Allergen-free treats dominate Annie May’s menu because Annie May is on a mission.
story & photos by Bakery Boy
“I’m allergic to corn gluten and about 50 other things,” says Annie May McGill, the founder, namesake, head baker, allergen-free-ingredients missionary, and generally smiling owner of Annie May’s Sweet Café in Louisville, Kentucky.
You might think her multiple allergies got Annie May started in allergen-free baking, but the way she tells it, her motivation first grew from baking for someone else.
“I have a nephew who is allergic to nuts and eggs and wheat, three common ingredients in a lot of baked goods,” she says. “To make him a birthday cake, I had to find things he could eat.”
So Annie May studied up on substitutes for various ingredients, eventually discovering useful things like brown rice flour, tapioca starch, rice milk, palm fruit oil that works like a soy-free shortening, and other gluten-free, allergen-free, and non-dairy items good for replacing traditional foodstuffs. Through experimentation, she eventually converted a neighbor’s basic cake and icing recipes into allergen-free versions for her nephew’s birthday cake, no doubt earning favorite-aunt status as a welcomed side effect.
But she didn’t stop there. Repeating that same basic process of converting recipes in order to avoid ingredients many people are allergic to, she added more and more goodies to her baking repertoire. The hobby grew into a career track that blossomed when she opened Annie May’s Sweet Café, billed as “Louisville’s only dedicated gluten-free, nut-free, and soy-free bakery,” on Frankfort Avenue east of downtown Louisville.
“I’m a totally self-taught baker,” Annie May says. “I like figuring out ways to make treats people with allergies can enjoy.” Her lineup now includes a wide variety of cakes, pies, cookies, brownies, bars, cheesecakes, banana bread, pizza crust, crescent rolls, hamburger and hot dog buns, blueberry muffins, and by the time you read this most likely a few more as well.
Building on her original success with her nephew’s birthday cake, Annie May’s features about a dozen different kinds of cakes and about twice that many kinds of icing, nearly all of them featuring allergen-free and vegan ingredients. Consider her carrot cake: It includes brown rice flour, tapioca starch, sorghum flour, carrots, carrot juice, palm fruit oil, eggs, cinnamon, baking soda, cream of tartar, xanthan gum, and sea salt. Only the eggs present a potential allergy problem, so she also developed a second version, a vegan carrot cake, by substituting flax seed for eggs.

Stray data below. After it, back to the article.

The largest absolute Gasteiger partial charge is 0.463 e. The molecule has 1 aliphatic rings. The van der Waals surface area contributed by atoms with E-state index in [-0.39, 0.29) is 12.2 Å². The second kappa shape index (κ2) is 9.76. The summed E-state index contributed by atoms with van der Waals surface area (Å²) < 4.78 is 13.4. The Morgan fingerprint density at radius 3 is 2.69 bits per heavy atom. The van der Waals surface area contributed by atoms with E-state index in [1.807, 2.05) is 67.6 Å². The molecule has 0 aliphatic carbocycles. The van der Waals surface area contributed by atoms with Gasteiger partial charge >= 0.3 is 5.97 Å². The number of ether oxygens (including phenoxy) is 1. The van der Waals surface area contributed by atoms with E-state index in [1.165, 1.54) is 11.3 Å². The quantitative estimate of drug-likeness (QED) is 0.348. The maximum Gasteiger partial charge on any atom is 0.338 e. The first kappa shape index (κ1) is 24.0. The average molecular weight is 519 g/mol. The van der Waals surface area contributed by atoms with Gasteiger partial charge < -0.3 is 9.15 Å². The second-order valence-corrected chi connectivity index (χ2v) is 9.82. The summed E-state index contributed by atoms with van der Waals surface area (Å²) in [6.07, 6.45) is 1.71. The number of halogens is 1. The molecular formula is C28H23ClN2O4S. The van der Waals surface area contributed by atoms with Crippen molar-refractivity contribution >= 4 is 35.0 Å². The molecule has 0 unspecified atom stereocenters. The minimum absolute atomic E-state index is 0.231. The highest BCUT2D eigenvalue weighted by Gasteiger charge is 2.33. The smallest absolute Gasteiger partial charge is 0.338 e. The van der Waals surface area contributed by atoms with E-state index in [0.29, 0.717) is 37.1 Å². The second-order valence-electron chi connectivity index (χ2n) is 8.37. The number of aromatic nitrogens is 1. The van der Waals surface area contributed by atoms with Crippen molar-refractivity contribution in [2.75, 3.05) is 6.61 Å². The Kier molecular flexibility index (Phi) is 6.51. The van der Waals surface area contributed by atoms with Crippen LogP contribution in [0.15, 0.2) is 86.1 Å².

Other cakes, some with vegan versions and some made only seasonally, include pumpkin, red velvet, strawberry, vanilla, chocolate, mocha, lemon, and spiced beer cake. For the spiced beer cake, the title ingredient is gluten-free beer that contains only sorghum, buckwheat, honey, water, and yeast. Between layers and atop these cakes, she spreads her host of icings, each one built around butter cream (using palm fruit oil for shortening), cream cheese (with rice milk), or whipped agave nectar.
Among Annie May’s assortment of allergen-free cookies, which range from chocolate chips and snicker-doodles to pumpkin spice, lemon, and oatmeal, one version has risen to become this bakery’s signature item. Annie May calls them Allergen Free Supercookies (see photo).
An Allergen Free Supercookie involves dairy-free chocolate cream cheese filling smashed between two thick chocolate chip cookies that are vegan and allergen-free, with no eggs, no gluten, and no dairy, Annie May explains. After a Supercookie is assembled, one end is dipped in a vegan chocolate coating for accent.
As a service to her allergy-prone customers, who are intensely interested in every detail about what’s in their food, Annie May posts ingredient lists online for all of her baked goods. Here is a breakdown of what’s in the Supercookies:
- Cookie: brown rice flour, tapioca starch, sorghum flour, palm fruit oil, brown sugar, chocolate chips (evaporated cane juice, chocolate liqueur, non-dairy cocoa butter), egg replacer (potato starch, tapioca flour, calcium lactate, calcium carbonate, citric acid, cellulose gum, modified cellulose), water, vanilla, salt, xanthan gum
- Filling: powdered sugar, palm fruit oil, agave nectar, salt
- Coating: chocolate chips (evaporated cane juice, chocolate liqueur, non-dairy cocoa butter), palm fruit oil, agave nectar, salt
Annie May McGill has followed her baking muse from that early interest in making a birthday cake for her allergic nephew to making all kinds sweet treats for all kinds of people with all kinds of allergies. Her constant quest to develop new allergen-free items even leads to creations such as spiced beer cupcakes, which she fills with a homemade caramel that includes a dose of beer from the nearby Apocalypse Brew Works, an enterprise that must be like-minded because it offers a gluten-free beer among its craft-brewed selection.
“It’s fun coming up with new things,” Annie May says. “All of our desserts are made fresh, from scratch. We never use wheat, gluten, peanuts, tree nuts, or soy in our recipes. We also segregate other allergen ingredients and use different baking areas, different utensils, and different cooking devices to avoid cross-contamination in our vegan and allergen-free items.”
3110 Frankfort Avenue
Louisville, KY 40206
store hours: Tue-Friday 10 a.m.- 6 p.m., Sat 9 a.m.-4 p.m.
For more about Louisville: Louisville Convention & Visitors Bureau www.gotolouisville.com
For more about Kentucky: Kentucky Department of Travel and Tourism www.kentuckytourism.com